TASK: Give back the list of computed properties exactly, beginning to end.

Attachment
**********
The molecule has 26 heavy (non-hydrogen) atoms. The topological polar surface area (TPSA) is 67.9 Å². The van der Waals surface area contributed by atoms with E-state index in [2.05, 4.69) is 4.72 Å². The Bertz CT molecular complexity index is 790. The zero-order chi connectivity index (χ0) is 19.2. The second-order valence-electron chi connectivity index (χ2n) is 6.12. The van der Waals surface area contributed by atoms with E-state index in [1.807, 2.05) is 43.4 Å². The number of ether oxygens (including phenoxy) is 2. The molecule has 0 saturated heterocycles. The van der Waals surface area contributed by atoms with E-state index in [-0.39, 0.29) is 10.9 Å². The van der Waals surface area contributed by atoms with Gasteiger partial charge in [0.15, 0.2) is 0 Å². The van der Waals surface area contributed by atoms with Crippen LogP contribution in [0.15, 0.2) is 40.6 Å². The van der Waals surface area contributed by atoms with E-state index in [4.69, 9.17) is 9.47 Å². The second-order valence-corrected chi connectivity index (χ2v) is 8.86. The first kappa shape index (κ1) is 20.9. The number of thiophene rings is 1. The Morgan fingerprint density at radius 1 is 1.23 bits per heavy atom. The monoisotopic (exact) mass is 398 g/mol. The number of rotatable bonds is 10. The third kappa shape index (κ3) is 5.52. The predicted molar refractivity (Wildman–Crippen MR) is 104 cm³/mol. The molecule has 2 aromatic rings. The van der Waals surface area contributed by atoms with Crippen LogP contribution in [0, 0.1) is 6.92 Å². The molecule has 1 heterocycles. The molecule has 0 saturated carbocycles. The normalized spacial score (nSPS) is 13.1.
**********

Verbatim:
The molecule has 26 heavy (non-hydrogen) atoms. The topological polar surface area (TPSA) is 67.9 Å². The van der Waals surface area contributed by atoms with E-state index in [2.05, 4.69) is 4.72 Å². The Bertz CT molecular complexity index is 790. The zero-order chi connectivity index (χ0) is 19.2. The second-order valence-electron chi connectivity index (χ2n) is 6.12. The van der Waals surface area contributed by atoms with E-state index in [1.807, 2.05) is 43.4 Å². The number of ether oxygens (including phenoxy) is 2. The molecule has 0 saturated heterocycles. The van der Waals surface area contributed by atoms with E-state index in [-0.39, 0.29) is 10.9 Å². The van der Waals surface area contributed by atoms with Gasteiger partial charge in [0.15, 0.2) is 0 Å². The van der Waals surface area contributed by atoms with Crippen LogP contribution in [0.15, 0.2) is 40.6 Å². The van der Waals surface area contributed by atoms with E-state index in [4.69, 9.17) is 9.47 Å². The second-order valence-corrected chi connectivity index (χ2v) is 8.86. The first kappa shape index (κ1) is 20.9. The number of thiophene rings is 1. The Morgan fingerprint density at radius 1 is 1.23 bits per heavy atom. The monoisotopic (exact) mass is 398 g/mol. The number of rotatable bonds is 10. The third kappa shape index (κ3) is 5.52. The predicted molar refractivity (Wildman–Crippen MR) is 104 cm³/mol. The molecule has 2 aromatic rings. The van der Waals surface area contributed by atoms with Crippen LogP contribution in [0, 0.1) is 6.92 Å². The molecule has 1 heterocycles. The molecule has 0 saturated carbocycles. The normalized spacial score (nSPS) is 13.1.